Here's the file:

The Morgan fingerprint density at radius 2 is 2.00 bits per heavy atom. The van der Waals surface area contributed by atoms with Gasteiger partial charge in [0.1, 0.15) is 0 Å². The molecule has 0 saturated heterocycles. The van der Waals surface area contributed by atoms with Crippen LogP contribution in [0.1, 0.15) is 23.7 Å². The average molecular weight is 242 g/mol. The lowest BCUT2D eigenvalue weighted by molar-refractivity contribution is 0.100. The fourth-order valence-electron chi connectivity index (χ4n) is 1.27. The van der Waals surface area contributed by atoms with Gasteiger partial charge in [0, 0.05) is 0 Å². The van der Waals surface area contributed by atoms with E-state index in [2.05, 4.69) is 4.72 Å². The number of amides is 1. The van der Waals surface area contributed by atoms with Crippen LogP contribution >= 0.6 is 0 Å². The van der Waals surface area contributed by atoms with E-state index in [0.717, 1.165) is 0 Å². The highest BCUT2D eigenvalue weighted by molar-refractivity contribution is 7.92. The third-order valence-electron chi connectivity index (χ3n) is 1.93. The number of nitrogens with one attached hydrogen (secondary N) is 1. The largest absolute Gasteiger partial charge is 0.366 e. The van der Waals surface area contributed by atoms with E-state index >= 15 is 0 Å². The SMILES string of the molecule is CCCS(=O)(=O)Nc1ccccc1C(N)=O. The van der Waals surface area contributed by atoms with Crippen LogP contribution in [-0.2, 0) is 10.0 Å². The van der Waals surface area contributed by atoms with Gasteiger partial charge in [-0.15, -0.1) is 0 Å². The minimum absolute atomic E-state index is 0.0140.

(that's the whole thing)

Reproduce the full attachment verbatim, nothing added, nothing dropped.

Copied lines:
The Morgan fingerprint density at radius 2 is 2.00 bits per heavy atom. The van der Waals surface area contributed by atoms with Gasteiger partial charge in [0.1, 0.15) is 0 Å². The molecule has 0 saturated heterocycles. The van der Waals surface area contributed by atoms with Crippen LogP contribution in [0.1, 0.15) is 23.7 Å². The average molecular weight is 242 g/mol. The lowest BCUT2D eigenvalue weighted by molar-refractivity contribution is 0.100. The fourth-order valence-electron chi connectivity index (χ4n) is 1.27. The van der Waals surface area contributed by atoms with Gasteiger partial charge in [0, 0.05) is 0 Å². The van der Waals surface area contributed by atoms with E-state index in [2.05, 4.69) is 4.72 Å². The number of amides is 1. The van der Waals surface area contributed by atoms with Crippen LogP contribution >= 0.6 is 0 Å². The van der Waals surface area contributed by atoms with E-state index in [0.717, 1.165) is 0 Å². The highest BCUT2D eigenvalue weighted by molar-refractivity contribution is 7.92. The third-order valence-electron chi connectivity index (χ3n) is 1.93. The number of nitrogens with one attached hydrogen (secondary N) is 1. The largest absolute Gasteiger partial charge is 0.366 e. The van der Waals surface area contributed by atoms with E-state index >= 15 is 0 Å². The SMILES string of the molecule is CCCS(=O)(=O)Nc1ccccc1C(N)=O. The van der Waals surface area contributed by atoms with Crippen LogP contribution in [-0.2, 0) is 10.0 Å². The van der Waals surface area contributed by atoms with Gasteiger partial charge in [-0.15, -0.1) is 0 Å². The minimum absolute atomic E-state index is 0.0140.